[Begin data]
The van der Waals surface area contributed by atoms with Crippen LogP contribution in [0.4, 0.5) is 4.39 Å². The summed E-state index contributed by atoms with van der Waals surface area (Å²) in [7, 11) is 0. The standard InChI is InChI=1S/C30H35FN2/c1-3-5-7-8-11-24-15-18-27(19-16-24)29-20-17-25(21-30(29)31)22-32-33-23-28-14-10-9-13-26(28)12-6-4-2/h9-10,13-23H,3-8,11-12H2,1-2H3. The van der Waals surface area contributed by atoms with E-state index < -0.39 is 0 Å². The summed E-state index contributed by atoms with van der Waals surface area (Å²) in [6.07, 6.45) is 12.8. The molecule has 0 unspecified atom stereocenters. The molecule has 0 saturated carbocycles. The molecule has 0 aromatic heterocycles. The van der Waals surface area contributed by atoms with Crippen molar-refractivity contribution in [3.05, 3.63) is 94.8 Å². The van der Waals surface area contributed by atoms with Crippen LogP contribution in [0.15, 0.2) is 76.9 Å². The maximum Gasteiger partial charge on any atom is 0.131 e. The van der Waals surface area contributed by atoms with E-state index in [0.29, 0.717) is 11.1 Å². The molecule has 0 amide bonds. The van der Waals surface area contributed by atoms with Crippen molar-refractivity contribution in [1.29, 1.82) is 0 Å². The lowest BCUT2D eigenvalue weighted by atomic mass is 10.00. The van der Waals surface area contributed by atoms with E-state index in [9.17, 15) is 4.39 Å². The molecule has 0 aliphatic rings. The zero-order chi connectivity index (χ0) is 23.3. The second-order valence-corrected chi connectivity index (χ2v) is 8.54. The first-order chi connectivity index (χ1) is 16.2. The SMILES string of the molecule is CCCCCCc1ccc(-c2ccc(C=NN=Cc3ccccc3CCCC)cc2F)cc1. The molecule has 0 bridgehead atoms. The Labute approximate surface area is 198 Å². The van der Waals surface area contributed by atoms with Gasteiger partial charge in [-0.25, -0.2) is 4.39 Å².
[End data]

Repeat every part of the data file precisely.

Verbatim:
The van der Waals surface area contributed by atoms with Crippen LogP contribution in [0.4, 0.5) is 4.39 Å². The summed E-state index contributed by atoms with van der Waals surface area (Å²) in [7, 11) is 0. The standard InChI is InChI=1S/C30H35FN2/c1-3-5-7-8-11-24-15-18-27(19-16-24)29-20-17-25(21-30(29)31)22-32-33-23-28-14-10-9-13-26(28)12-6-4-2/h9-10,13-23H,3-8,11-12H2,1-2H3. The van der Waals surface area contributed by atoms with E-state index < -0.39 is 0 Å². The summed E-state index contributed by atoms with van der Waals surface area (Å²) in [6.07, 6.45) is 12.8. The molecule has 0 unspecified atom stereocenters. The molecule has 0 saturated carbocycles. The molecule has 0 aromatic heterocycles. The van der Waals surface area contributed by atoms with Crippen molar-refractivity contribution in [3.05, 3.63) is 94.8 Å². The van der Waals surface area contributed by atoms with Crippen LogP contribution in [0.15, 0.2) is 76.9 Å². The maximum Gasteiger partial charge on any atom is 0.131 e. The van der Waals surface area contributed by atoms with E-state index in [0.29, 0.717) is 11.1 Å². The molecule has 0 amide bonds. The van der Waals surface area contributed by atoms with Crippen molar-refractivity contribution in [1.29, 1.82) is 0 Å². The lowest BCUT2D eigenvalue weighted by atomic mass is 10.00. The van der Waals surface area contributed by atoms with E-state index in [9.17, 15) is 4.39 Å². The molecule has 0 aliphatic rings. The zero-order chi connectivity index (χ0) is 23.3. The second-order valence-corrected chi connectivity index (χ2v) is 8.54. The first-order chi connectivity index (χ1) is 16.2. The SMILES string of the molecule is CCCCCCc1ccc(-c2ccc(C=NN=Cc3ccccc3CCCC)cc2F)cc1. The molecule has 0 bridgehead atoms. The Labute approximate surface area is 198 Å². The van der Waals surface area contributed by atoms with Gasteiger partial charge in [-0.25, -0.2) is 4.39 Å².